Wall Street's angst over the ongoing fallout from the credit crisis made for a turbulent end to a volatile week Friday — stocks tumbled...

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NEW YORK — Wall Street’s angst over the ongoing fallout from the credit crisis made for a turbulent end to a volatile week Friday — stocks tumbled, soared and then turned south again as investors tried to assess the dangers faced by the country’s biggest mortgage financiers, Fannie Mae and Freddie Mac.

The Dow Jones industrial average fell 128.48, or 1.1 percent, to 11,100.54 after having fallen earlier in the session to 10,977.68. It last traded below 11,000 on July 25, 2006.

Microsoft, one of the 30 Dow stocks, fell 20 cents to close at $25.25 a share. Boeing, also a Dow stock, dove $2.71 to $63.28.

Broader stock indicators also logged declines. The Standard & Poor’s 500 index fell 13.90, or 1.1 percent, to 1,239.49, and the Nasdaq composite index fell 18.77, or 0.8 percent, to 2,239.08.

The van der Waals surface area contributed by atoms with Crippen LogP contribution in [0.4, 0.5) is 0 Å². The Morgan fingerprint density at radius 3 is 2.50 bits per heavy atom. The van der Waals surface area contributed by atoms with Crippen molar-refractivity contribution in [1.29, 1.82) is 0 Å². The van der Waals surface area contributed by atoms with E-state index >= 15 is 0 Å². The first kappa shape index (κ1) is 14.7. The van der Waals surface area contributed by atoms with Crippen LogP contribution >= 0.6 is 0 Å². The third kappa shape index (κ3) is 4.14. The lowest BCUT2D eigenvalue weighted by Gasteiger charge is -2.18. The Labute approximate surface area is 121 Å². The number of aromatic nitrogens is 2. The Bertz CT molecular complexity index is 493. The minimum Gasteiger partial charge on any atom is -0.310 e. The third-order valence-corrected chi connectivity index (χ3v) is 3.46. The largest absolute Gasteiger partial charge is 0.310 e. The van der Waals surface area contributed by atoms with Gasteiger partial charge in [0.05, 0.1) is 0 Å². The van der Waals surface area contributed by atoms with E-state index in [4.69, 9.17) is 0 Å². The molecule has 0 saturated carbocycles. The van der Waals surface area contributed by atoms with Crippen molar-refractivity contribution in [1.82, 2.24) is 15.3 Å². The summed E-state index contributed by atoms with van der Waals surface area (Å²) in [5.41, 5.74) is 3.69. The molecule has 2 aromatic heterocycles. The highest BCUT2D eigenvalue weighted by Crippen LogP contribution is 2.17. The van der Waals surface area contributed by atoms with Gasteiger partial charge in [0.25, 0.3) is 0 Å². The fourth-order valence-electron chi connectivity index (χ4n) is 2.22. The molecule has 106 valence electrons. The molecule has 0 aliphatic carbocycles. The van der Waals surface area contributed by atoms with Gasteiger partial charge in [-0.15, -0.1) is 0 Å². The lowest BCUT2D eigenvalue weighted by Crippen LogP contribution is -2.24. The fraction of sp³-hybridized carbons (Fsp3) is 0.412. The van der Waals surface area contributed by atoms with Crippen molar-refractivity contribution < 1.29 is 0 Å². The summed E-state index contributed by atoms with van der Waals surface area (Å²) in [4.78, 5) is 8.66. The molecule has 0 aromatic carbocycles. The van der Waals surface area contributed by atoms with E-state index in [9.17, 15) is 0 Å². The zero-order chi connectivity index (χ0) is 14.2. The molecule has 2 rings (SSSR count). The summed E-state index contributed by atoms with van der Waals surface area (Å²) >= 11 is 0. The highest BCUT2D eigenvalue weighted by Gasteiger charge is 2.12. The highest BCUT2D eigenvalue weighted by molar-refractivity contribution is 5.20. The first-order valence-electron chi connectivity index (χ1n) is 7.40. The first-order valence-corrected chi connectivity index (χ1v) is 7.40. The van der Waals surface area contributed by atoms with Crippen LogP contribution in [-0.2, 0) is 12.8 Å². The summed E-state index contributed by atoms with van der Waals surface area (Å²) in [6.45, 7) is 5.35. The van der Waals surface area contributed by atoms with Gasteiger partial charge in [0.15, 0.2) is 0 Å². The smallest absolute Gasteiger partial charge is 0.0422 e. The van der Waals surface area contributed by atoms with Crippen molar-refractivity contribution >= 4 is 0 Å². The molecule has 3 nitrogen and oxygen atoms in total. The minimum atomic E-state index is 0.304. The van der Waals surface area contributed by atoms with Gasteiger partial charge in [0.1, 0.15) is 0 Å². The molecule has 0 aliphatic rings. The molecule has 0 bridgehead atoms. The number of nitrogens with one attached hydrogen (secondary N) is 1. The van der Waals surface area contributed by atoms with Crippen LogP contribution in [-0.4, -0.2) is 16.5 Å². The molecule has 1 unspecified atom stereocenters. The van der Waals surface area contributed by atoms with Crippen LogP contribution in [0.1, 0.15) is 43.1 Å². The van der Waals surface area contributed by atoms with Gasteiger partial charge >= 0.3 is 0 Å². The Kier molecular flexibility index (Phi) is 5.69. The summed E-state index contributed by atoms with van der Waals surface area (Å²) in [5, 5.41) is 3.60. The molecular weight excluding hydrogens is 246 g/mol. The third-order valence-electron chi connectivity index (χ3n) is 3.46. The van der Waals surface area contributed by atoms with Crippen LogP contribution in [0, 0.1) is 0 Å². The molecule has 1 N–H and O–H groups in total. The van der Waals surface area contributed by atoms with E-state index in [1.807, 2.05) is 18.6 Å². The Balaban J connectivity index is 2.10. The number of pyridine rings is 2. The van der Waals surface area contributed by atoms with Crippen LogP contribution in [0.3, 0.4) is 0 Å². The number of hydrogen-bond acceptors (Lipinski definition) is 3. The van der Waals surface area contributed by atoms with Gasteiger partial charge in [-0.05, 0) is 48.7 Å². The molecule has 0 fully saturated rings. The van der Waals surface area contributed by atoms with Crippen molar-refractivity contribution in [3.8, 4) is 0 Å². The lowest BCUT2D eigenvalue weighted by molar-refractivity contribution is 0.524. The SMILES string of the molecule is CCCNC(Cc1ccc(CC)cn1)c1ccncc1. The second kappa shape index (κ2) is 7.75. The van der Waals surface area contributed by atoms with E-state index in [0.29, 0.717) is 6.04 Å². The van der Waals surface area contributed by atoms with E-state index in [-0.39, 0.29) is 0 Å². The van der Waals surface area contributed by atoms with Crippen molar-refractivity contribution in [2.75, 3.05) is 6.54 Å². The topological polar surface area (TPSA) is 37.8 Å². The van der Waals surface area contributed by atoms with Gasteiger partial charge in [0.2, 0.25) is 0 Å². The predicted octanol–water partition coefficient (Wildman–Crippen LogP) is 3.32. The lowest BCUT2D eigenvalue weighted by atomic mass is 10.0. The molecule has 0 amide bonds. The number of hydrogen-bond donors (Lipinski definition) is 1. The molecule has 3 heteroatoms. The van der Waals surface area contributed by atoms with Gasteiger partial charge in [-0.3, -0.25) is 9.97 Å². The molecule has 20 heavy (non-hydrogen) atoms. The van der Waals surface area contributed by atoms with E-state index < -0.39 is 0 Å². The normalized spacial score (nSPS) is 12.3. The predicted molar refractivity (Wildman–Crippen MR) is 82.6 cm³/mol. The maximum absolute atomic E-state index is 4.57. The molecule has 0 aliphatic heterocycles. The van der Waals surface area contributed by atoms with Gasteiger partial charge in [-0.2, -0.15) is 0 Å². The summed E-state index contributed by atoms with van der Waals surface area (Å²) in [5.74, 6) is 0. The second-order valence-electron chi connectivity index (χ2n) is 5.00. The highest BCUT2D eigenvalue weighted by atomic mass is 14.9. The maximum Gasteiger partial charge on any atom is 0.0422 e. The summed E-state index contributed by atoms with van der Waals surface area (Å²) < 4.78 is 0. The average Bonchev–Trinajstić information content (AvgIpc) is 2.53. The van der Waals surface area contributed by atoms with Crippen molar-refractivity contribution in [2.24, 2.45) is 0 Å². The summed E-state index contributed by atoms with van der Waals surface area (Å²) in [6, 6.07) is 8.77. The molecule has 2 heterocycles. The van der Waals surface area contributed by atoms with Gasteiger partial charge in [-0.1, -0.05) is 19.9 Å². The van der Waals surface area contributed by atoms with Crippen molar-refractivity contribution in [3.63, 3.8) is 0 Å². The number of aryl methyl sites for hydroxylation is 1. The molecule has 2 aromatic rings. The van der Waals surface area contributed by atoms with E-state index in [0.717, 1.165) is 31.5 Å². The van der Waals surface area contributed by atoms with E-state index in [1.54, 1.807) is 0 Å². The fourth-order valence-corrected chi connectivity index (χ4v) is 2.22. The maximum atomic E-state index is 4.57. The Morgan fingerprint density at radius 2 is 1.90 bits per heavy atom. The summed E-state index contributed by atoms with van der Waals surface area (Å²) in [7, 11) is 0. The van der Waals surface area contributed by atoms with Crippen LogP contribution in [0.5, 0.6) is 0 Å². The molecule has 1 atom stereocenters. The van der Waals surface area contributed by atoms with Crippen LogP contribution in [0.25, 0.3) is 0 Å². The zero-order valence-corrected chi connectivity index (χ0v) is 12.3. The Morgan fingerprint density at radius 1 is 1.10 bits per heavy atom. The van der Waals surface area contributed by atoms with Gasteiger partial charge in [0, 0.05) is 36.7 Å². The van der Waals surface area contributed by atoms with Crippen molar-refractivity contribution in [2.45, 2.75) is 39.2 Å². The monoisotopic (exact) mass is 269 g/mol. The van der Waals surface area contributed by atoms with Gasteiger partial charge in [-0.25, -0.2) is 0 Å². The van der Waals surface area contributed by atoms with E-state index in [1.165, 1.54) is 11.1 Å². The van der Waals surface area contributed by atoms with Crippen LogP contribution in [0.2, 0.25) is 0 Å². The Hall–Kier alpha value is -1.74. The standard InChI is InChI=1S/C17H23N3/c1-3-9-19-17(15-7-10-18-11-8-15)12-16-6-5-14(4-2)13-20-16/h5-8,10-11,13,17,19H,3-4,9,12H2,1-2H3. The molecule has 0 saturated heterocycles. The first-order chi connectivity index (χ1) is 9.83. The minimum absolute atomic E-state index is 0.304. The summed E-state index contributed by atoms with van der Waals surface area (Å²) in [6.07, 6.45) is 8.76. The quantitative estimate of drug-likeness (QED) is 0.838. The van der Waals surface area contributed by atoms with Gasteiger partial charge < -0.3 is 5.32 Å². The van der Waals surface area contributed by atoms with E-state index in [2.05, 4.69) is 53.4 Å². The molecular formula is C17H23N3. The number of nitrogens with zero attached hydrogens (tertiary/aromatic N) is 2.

The Dow, which traded down more than 250 points in the session, briefly moved into positive territory Friday before resuming its decline.

A new intraday trading high for oil prices above $147 a barrel also weighed on stocks.

The fate of the government-chartered companies was a focus of trading Friday as it had been earlier in the week. Shares of Fannie Mae and Freddie Mac fell sharply over several sessions on concerns about their stability.

“The issue is who is going to make good on the long-term debt, not who is going to provide them with short-term cash,” said Jerry Webman, chief economist at Oppenheimer Funds.

“It started with housing but it’s now turning into this issue of availability of capital,” he said of the overall problems in the financial sector.

In economic news, the United States’ trade deficit narrowed in May as exports — including industrial supplies and consumer goods — climbed to all-time highs.

The good news did little to buoy investors’ moods.

“I don’t know if it can get much worse,” Stone said of investor sentiment. “Usually you get this horrible sentiment and you’re due for at least a bounce out of it.”